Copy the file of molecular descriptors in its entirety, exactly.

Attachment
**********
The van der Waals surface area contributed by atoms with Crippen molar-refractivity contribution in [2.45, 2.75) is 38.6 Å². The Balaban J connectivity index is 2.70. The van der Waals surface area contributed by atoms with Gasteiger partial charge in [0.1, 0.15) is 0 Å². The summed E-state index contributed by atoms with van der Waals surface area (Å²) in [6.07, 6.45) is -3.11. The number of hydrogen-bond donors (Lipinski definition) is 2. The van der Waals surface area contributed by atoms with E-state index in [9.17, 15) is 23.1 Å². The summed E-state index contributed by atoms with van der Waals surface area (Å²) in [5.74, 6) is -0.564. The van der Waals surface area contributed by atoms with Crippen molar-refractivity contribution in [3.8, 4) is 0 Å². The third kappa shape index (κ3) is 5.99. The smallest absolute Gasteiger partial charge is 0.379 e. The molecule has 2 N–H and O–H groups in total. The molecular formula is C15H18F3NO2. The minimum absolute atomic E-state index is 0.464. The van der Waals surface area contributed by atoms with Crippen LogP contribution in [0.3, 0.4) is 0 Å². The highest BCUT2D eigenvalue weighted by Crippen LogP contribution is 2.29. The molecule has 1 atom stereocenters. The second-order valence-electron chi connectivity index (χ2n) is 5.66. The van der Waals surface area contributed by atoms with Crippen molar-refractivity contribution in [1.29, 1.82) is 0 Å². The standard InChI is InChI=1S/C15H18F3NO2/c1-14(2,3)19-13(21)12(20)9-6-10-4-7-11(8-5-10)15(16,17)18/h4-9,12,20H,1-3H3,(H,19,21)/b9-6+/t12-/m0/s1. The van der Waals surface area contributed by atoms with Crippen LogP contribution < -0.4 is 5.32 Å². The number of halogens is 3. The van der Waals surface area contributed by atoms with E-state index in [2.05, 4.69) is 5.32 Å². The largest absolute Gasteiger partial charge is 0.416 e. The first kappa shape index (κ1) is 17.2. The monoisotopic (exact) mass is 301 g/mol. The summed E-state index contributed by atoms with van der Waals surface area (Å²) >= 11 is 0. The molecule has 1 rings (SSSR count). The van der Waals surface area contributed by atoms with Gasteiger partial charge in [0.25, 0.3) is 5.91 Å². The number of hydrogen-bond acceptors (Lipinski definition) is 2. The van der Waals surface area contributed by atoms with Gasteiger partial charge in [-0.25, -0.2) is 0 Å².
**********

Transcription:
The van der Waals surface area contributed by atoms with Crippen molar-refractivity contribution in [2.45, 2.75) is 38.6 Å². The Balaban J connectivity index is 2.70. The van der Waals surface area contributed by atoms with Gasteiger partial charge in [0.1, 0.15) is 0 Å². The summed E-state index contributed by atoms with van der Waals surface area (Å²) in [6.07, 6.45) is -3.11. The number of hydrogen-bond donors (Lipinski definition) is 2. The van der Waals surface area contributed by atoms with E-state index in [9.17, 15) is 23.1 Å². The summed E-state index contributed by atoms with van der Waals surface area (Å²) in [5.74, 6) is -0.564. The van der Waals surface area contributed by atoms with Crippen molar-refractivity contribution in [3.8, 4) is 0 Å². The third kappa shape index (κ3) is 5.99. The smallest absolute Gasteiger partial charge is 0.379 e. The molecule has 2 N–H and O–H groups in total. The molecular formula is C15H18F3NO2. The minimum absolute atomic E-state index is 0.464. The van der Waals surface area contributed by atoms with Crippen LogP contribution in [0.3, 0.4) is 0 Å². The highest BCUT2D eigenvalue weighted by Crippen LogP contribution is 2.29. The molecule has 1 atom stereocenters. The second-order valence-electron chi connectivity index (χ2n) is 5.66. The van der Waals surface area contributed by atoms with Crippen molar-refractivity contribution in [1.29, 1.82) is 0 Å². The standard InChI is InChI=1S/C15H18F3NO2/c1-14(2,3)19-13(21)12(20)9-6-10-4-7-11(8-5-10)15(16,17)18/h4-9,12,20H,1-3H3,(H,19,21)/b9-6+/t12-/m0/s1. The van der Waals surface area contributed by atoms with Crippen LogP contribution < -0.4 is 5.32 Å². The number of halogens is 3. The van der Waals surface area contributed by atoms with E-state index in [2.05, 4.69) is 5.32 Å². The largest absolute Gasteiger partial charge is 0.416 e. The first kappa shape index (κ1) is 17.2. The monoisotopic (exact) mass is 301 g/mol. The summed E-state index contributed by atoms with van der Waals surface area (Å²) >= 11 is 0. The molecule has 1 rings (SSSR count). The van der Waals surface area contributed by atoms with Gasteiger partial charge in [0.25, 0.3) is 5.91 Å². The number of hydrogen-bond acceptors (Lipinski definition) is 2. The van der Waals surface area contributed by atoms with Gasteiger partial charge in [-0.25, -0.2) is 0 Å².